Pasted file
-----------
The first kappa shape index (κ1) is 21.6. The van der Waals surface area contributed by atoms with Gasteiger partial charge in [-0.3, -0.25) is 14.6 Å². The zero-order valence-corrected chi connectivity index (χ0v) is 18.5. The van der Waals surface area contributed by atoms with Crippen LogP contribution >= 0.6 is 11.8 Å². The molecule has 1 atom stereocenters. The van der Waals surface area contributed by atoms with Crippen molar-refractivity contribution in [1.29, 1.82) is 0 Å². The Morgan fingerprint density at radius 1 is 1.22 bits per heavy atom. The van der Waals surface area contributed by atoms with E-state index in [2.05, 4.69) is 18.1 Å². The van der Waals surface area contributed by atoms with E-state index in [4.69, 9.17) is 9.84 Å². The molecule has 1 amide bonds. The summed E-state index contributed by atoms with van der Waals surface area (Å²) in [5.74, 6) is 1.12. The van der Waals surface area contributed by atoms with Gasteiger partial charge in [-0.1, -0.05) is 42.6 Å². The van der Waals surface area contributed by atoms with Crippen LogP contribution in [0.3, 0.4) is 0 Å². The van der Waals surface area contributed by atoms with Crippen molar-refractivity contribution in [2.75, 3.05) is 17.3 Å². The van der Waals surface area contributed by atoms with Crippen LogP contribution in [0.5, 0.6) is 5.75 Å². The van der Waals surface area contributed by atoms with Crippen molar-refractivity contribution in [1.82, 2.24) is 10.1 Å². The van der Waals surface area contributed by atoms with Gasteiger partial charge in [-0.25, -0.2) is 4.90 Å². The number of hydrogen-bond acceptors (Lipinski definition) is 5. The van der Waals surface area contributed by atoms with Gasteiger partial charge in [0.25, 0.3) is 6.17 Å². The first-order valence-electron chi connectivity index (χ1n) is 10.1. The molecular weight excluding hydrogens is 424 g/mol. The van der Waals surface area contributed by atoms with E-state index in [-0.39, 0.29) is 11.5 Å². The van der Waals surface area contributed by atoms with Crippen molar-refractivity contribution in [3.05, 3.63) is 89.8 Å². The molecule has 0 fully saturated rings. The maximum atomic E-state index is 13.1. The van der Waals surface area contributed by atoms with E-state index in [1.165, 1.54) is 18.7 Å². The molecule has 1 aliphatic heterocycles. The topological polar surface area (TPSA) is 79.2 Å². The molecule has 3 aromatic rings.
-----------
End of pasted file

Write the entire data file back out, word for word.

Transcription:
The first kappa shape index (κ1) is 21.6. The van der Waals surface area contributed by atoms with Gasteiger partial charge in [-0.3, -0.25) is 14.6 Å². The zero-order valence-corrected chi connectivity index (χ0v) is 18.5. The van der Waals surface area contributed by atoms with Crippen LogP contribution >= 0.6 is 11.8 Å². The molecule has 1 atom stereocenters. The van der Waals surface area contributed by atoms with Crippen molar-refractivity contribution in [1.29, 1.82) is 0 Å². The Morgan fingerprint density at radius 1 is 1.22 bits per heavy atom. The van der Waals surface area contributed by atoms with E-state index in [2.05, 4.69) is 18.1 Å². The van der Waals surface area contributed by atoms with E-state index in [4.69, 9.17) is 9.84 Å². The molecule has 1 amide bonds. The summed E-state index contributed by atoms with van der Waals surface area (Å²) in [5.74, 6) is 1.12. The van der Waals surface area contributed by atoms with Gasteiger partial charge in [-0.1, -0.05) is 42.6 Å². The van der Waals surface area contributed by atoms with Crippen LogP contribution in [0.3, 0.4) is 0 Å². The van der Waals surface area contributed by atoms with Crippen molar-refractivity contribution in [2.75, 3.05) is 17.3 Å². The van der Waals surface area contributed by atoms with Crippen LogP contribution in [0.5, 0.6) is 5.75 Å². The van der Waals surface area contributed by atoms with Crippen molar-refractivity contribution in [1.82, 2.24) is 10.1 Å². The van der Waals surface area contributed by atoms with Gasteiger partial charge in [-0.25, -0.2) is 4.90 Å². The number of hydrogen-bond acceptors (Lipinski definition) is 5. The van der Waals surface area contributed by atoms with Gasteiger partial charge in [0.25, 0.3) is 6.17 Å². The first-order valence-electron chi connectivity index (χ1n) is 10.1. The molecular weight excluding hydrogens is 424 g/mol. The van der Waals surface area contributed by atoms with E-state index in [-0.39, 0.29) is 11.5 Å². The van der Waals surface area contributed by atoms with Crippen molar-refractivity contribution in [3.05, 3.63) is 89.8 Å². The molecule has 0 fully saturated rings. The maximum atomic E-state index is 13.1. The van der Waals surface area contributed by atoms with E-state index in [1.165, 1.54) is 18.7 Å². The molecule has 1 aliphatic heterocycles. The topological polar surface area (TPSA) is 79.2 Å². The molecule has 3 aromatic rings.